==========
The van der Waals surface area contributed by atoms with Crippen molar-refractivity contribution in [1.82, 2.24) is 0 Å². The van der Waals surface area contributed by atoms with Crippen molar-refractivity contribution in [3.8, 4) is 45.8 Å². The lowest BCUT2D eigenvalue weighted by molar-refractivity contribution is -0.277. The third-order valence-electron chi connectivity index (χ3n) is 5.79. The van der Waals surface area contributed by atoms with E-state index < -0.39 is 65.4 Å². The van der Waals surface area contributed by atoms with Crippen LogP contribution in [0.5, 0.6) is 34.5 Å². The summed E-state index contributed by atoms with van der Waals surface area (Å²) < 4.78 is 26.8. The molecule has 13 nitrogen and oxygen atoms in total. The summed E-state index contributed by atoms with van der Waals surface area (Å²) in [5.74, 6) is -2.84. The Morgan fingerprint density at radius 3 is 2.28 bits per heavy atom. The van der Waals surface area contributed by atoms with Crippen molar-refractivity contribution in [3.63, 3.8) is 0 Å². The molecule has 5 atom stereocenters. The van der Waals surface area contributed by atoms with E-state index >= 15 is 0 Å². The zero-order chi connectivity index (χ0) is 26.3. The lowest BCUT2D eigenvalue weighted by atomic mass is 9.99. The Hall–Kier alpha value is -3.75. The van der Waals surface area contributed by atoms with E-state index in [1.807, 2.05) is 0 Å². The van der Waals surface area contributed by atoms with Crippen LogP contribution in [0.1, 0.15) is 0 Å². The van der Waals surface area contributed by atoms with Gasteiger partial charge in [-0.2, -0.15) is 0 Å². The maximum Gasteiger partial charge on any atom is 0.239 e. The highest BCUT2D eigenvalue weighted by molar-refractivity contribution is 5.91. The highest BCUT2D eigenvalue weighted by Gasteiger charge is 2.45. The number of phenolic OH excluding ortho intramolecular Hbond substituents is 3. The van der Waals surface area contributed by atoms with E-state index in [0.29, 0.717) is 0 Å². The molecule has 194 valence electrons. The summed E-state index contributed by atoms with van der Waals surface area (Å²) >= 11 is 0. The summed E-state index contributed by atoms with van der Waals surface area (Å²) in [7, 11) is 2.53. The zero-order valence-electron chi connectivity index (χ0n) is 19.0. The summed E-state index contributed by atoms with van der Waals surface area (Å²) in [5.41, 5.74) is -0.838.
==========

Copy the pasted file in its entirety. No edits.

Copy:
The van der Waals surface area contributed by atoms with Crippen molar-refractivity contribution in [1.82, 2.24) is 0 Å². The van der Waals surface area contributed by atoms with Crippen molar-refractivity contribution in [3.8, 4) is 45.8 Å². The lowest BCUT2D eigenvalue weighted by molar-refractivity contribution is -0.277. The third-order valence-electron chi connectivity index (χ3n) is 5.79. The van der Waals surface area contributed by atoms with E-state index < -0.39 is 65.4 Å². The van der Waals surface area contributed by atoms with Crippen LogP contribution in [0.5, 0.6) is 34.5 Å². The summed E-state index contributed by atoms with van der Waals surface area (Å²) < 4.78 is 26.8. The molecule has 13 nitrogen and oxygen atoms in total. The summed E-state index contributed by atoms with van der Waals surface area (Å²) in [5.74, 6) is -2.84. The Morgan fingerprint density at radius 3 is 2.28 bits per heavy atom. The van der Waals surface area contributed by atoms with Crippen molar-refractivity contribution in [3.63, 3.8) is 0 Å². The molecule has 5 atom stereocenters. The van der Waals surface area contributed by atoms with E-state index >= 15 is 0 Å². The zero-order chi connectivity index (χ0) is 26.3. The lowest BCUT2D eigenvalue weighted by atomic mass is 9.99. The Hall–Kier alpha value is -3.75. The van der Waals surface area contributed by atoms with E-state index in [1.807, 2.05) is 0 Å². The van der Waals surface area contributed by atoms with Crippen LogP contribution in [0.1, 0.15) is 0 Å². The van der Waals surface area contributed by atoms with Gasteiger partial charge in [-0.2, -0.15) is 0 Å². The maximum Gasteiger partial charge on any atom is 0.239 e. The highest BCUT2D eigenvalue weighted by molar-refractivity contribution is 5.91. The highest BCUT2D eigenvalue weighted by Gasteiger charge is 2.45. The number of phenolic OH excluding ortho intramolecular Hbond substituents is 3. The van der Waals surface area contributed by atoms with E-state index in [0.29, 0.717) is 0 Å². The molecule has 194 valence electrons. The summed E-state index contributed by atoms with van der Waals surface area (Å²) >= 11 is 0. The summed E-state index contributed by atoms with van der Waals surface area (Å²) in [7, 11) is 2.53. The zero-order valence-electron chi connectivity index (χ0n) is 19.0. The summed E-state index contributed by atoms with van der Waals surface area (Å²) in [5.41, 5.74) is -0.838.